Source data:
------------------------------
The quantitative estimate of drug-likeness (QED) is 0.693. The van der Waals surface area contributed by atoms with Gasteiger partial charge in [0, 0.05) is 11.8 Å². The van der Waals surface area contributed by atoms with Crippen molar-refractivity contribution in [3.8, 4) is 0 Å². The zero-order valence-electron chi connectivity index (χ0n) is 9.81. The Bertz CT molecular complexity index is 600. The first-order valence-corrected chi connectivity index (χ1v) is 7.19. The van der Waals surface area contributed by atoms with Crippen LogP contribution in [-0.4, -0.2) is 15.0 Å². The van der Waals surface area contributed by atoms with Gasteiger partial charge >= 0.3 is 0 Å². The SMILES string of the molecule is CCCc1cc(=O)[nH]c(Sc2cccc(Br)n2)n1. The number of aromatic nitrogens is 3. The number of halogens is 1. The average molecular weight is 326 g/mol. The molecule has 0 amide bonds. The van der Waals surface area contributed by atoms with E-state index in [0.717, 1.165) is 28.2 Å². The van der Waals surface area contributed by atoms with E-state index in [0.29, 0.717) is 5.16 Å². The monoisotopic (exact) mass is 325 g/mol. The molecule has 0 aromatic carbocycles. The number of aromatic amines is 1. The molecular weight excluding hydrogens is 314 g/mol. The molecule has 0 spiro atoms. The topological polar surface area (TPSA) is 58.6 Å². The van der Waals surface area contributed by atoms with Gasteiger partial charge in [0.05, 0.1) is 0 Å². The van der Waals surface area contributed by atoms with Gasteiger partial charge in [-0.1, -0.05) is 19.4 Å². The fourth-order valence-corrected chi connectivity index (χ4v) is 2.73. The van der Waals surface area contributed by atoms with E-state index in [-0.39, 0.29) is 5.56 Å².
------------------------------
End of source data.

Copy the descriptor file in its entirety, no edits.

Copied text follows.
The quantitative estimate of drug-likeness (QED) is 0.693. The van der Waals surface area contributed by atoms with Gasteiger partial charge in [0, 0.05) is 11.8 Å². The van der Waals surface area contributed by atoms with Crippen molar-refractivity contribution in [3.8, 4) is 0 Å². The zero-order valence-electron chi connectivity index (χ0n) is 9.81. The Bertz CT molecular complexity index is 600. The first-order valence-corrected chi connectivity index (χ1v) is 7.19. The van der Waals surface area contributed by atoms with Crippen LogP contribution in [-0.4, -0.2) is 15.0 Å². The van der Waals surface area contributed by atoms with Gasteiger partial charge >= 0.3 is 0 Å². The SMILES string of the molecule is CCCc1cc(=O)[nH]c(Sc2cccc(Br)n2)n1. The number of aromatic nitrogens is 3. The number of halogens is 1. The average molecular weight is 326 g/mol. The molecule has 0 amide bonds. The van der Waals surface area contributed by atoms with E-state index in [0.717, 1.165) is 28.2 Å². The van der Waals surface area contributed by atoms with E-state index in [0.29, 0.717) is 5.16 Å². The monoisotopic (exact) mass is 325 g/mol. The molecule has 0 aromatic carbocycles. The number of aromatic amines is 1. The molecular weight excluding hydrogens is 314 g/mol. The molecule has 0 spiro atoms. The topological polar surface area (TPSA) is 58.6 Å². The van der Waals surface area contributed by atoms with Gasteiger partial charge in [0.05, 0.1) is 0 Å². The van der Waals surface area contributed by atoms with Gasteiger partial charge in [-0.1, -0.05) is 19.4 Å². The fourth-order valence-corrected chi connectivity index (χ4v) is 2.73. The van der Waals surface area contributed by atoms with E-state index in [-0.39, 0.29) is 5.56 Å².